Social media sites like Twitter, or whatever it’s called today, have given fans unprecedented access to professional athletes.
It doesn’t mean fans have to share every thought with their favorite player.
This is particularly true when it comes to commenting on their contract situations, something that has happened far too often with Raiders running back Josh Jacobs.
Look, I get it. His absence from training camp is a very hot topic among fans, and with good reason. The league’s leading rusher and one of the most popular players on the team not being on the field as the season is approaching has to be a frustrating experience for supporters of a franchise desperate for something to cheer about.
By all means, opine away about whether you support the player in his efforts to pursue fair compensation and long-term security, or if you believe the position has become so interchangeable and running backs wear down so fast that no NFL team should make a long-term commitment to a ball carrier.
Both are valid and defensible points, worthy of discussion.
Don’t engage directly
But why would there be a need to include a player’s handle to notify him when making those arguments on social media? Even worse, what is the thought process behind sliding into a player’s mentions or direct messages to tell him to shut up about money and just do his job?
I love social media and the world being so connected more than anyone, but people who engage in these activities are far too entitled.
And don’t even get started about fantasy football nerds, a group of which I am a proud card-carrying member, who feel so emboldened by rostering an athlete that they feel it’s appropriate to complain about said player’s efforts on the field.
Go ahead and rant about it if you want, but why tag the person so they see it? What do you get from that?
Back to Jacobs. One particular post was the inflection point for my irritation on this matter.
Someone had the nerve to tell Josh Jacobs that if he just went out, kept his mouth shut and did his job, the Raiders would reward him with a huge contract.
No, they won’t. That’s literally what’s happening now. His fifth-year option wasn’t picked up last year, so Jacobs went out and got in the best shape of his career and absolutely crushed it on the field and in the locker room during the season.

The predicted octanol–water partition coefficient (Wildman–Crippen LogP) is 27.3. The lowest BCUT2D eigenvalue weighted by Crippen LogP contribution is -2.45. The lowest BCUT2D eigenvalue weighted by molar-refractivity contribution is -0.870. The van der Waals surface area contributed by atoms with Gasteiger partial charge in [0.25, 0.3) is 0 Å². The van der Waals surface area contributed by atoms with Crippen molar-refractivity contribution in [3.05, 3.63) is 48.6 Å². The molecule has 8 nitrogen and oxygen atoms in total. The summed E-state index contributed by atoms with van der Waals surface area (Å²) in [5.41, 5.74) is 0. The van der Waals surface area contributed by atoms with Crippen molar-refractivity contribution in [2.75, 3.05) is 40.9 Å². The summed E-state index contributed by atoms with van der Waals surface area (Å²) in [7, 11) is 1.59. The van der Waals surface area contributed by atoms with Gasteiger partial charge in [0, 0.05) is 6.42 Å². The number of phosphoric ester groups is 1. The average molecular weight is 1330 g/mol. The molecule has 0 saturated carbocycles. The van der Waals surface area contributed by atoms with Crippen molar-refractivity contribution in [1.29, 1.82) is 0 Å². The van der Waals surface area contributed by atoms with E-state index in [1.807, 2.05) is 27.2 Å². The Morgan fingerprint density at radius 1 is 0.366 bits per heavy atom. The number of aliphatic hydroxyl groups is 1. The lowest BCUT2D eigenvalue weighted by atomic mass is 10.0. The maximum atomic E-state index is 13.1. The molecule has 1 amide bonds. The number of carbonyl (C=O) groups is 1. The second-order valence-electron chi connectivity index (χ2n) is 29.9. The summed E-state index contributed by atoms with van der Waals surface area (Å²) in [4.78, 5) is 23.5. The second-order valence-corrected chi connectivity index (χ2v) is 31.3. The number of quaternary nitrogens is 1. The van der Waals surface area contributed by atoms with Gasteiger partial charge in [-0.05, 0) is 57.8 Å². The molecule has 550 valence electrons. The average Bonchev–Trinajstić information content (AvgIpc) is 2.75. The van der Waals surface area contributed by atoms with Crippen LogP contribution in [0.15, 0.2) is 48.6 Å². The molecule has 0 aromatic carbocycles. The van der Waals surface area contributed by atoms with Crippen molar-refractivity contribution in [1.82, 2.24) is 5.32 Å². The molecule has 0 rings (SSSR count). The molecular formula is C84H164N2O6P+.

Then he got franchise-tagged and was unable to get the guaranteed long-term deal he desires. This isn’t to say the Raiders are in the wrong. Most NFL teams that sign running backs to those types of massive contracts end up regretting it.
Or, as some of you might like to say, sit on your couch, stop complaining and just watch the game.
I know most of us locals loathe going down to the Strip.
Especially with the dreaded construction project on Tropicana, Koval, Spring Mountain and seemingly every other thoroughfare. (Hope those Formula One guys enjoy the finally smooth roads for the 90 minutes or so that they use them.)
But those who did venture out this week may have been provided a reminder of how special a big fight week can be in Las Vegas.
Granted, those are way too few and far between when it comes to boxing these days. It seems like years go by between truly special matchups in the sport, leaving it up to the UFC to generate such excitement.
This week has been an exception, however. Anyone who has been down around the MGM Grand, T-Mobile Arena or really anywhere in the resort corridor has felt that energy and buzz that only happens when there is a truly special matchup.
Let’s hope it starts to happen again more often for boxing.